It’s the hardest relay race you’ve never heard of. It’s the The Speed Project.
The Speed Project is an unsanctioned, sans rule book ultra relay race. It starts at Santa Monica Pier in Los Angeles and ends 344 miles later at the “Welcome to Las Vegas” sign on the strip. Teams of six runners cross the foothills of the San Gabriel Mountains, skim the top of Mojave National Preserve, and traverse Death Valley on their way to Sin City.
Polartec and Oiselle, the women’s running apparel company, saw an opportunity to make history on the course. No all-women’s team had ever toed the line. It was time to change that, and do it with speed. Team Bird Strike was determined to be the first to arrive in Las Vegas.
Domination requires strategy. The Bird Strike team and support crew tapped the knowledge of Polartec Product Managers Karen Beattie and Karen Whitter for the best fabrics to wear on the course. Beattie invented Polartec Delta, Polartec’s innovative cooling fabric, that Oiselle chose for their Flyout styles. Whitter is the champion of Polartec Alpha, a breathable insulation that was invented for the U.S. Special Forces. Watch for Alpha in sleek and functional Oiselle styles this fall.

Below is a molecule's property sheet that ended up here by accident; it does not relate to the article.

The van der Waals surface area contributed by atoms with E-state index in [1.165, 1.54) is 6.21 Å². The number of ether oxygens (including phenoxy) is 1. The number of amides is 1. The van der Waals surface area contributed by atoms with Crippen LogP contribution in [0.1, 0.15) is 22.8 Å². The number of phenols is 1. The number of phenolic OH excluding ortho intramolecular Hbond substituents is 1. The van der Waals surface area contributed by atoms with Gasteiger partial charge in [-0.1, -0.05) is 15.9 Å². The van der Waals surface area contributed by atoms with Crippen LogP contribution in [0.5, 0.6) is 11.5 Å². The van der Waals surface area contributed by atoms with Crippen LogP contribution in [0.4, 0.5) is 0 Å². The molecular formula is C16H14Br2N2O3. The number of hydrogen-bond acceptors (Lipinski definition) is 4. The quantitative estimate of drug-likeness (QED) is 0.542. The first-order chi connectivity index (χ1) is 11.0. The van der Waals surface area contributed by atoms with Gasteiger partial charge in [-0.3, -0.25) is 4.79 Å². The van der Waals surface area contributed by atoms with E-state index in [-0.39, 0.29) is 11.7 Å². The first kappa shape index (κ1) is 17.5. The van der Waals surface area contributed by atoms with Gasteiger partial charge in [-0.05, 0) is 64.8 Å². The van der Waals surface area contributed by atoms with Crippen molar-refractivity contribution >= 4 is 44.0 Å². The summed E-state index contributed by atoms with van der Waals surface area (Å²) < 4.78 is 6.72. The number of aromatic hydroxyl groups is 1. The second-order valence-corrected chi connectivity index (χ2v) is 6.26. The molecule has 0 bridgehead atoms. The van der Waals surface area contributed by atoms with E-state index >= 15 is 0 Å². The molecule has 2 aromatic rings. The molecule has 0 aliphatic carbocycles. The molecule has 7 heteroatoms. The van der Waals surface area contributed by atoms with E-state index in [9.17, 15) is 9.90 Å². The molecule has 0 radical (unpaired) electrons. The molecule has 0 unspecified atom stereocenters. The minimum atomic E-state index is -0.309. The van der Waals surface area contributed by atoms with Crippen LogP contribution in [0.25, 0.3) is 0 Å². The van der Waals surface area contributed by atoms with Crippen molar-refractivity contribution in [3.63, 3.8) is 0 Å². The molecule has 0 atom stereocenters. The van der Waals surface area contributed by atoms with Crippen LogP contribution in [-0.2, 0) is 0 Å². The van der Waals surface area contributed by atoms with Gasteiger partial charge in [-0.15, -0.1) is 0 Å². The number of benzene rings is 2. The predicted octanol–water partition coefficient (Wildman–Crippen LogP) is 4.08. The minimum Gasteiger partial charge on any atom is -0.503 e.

Anything can happen in a race like this. Runners were faced with brutal heat, long climbs, angry stomachs, minimal sleep, and a trip to the ER. But they didn’t have to worry about their clothes. Oiselle’s Flyout tops with Delta helped Bird Strike focus on the miles instead of chafe and heat. Runner Cathleen Knutson noted, “The fabric withstood the sweat and grit of this race. Even after two hot six mile runs it still felt soft. It was lightweight, yet durable and never felt clingy on my skin.” Collier Lawrence wore the Flyout Long Sleeve on the last climb to Vegas. “It was getting pretty windy and cold but didn’t warrant a jacket or wind shell. I put the Flyout long sleeve under my reflective vest thinking I’d get too hot. Stayed warm without feel like I was overheating.”
44 hours, 27 minutes, and 11 seconds after leaving Santa Monica Pier, Team Bird Strike sprinted together to the finish line. It was 1am. No one had slept for more than a few hours in the past two days. But when a team of women wins the race they set out to win, none of that matters.
The race may be over, but there’s more Bird Strike vs. The Speed Project story to come. Because something more than a race experience was knitted together between a group of 12 women over 340 miles.
Photography by Joe Haeberle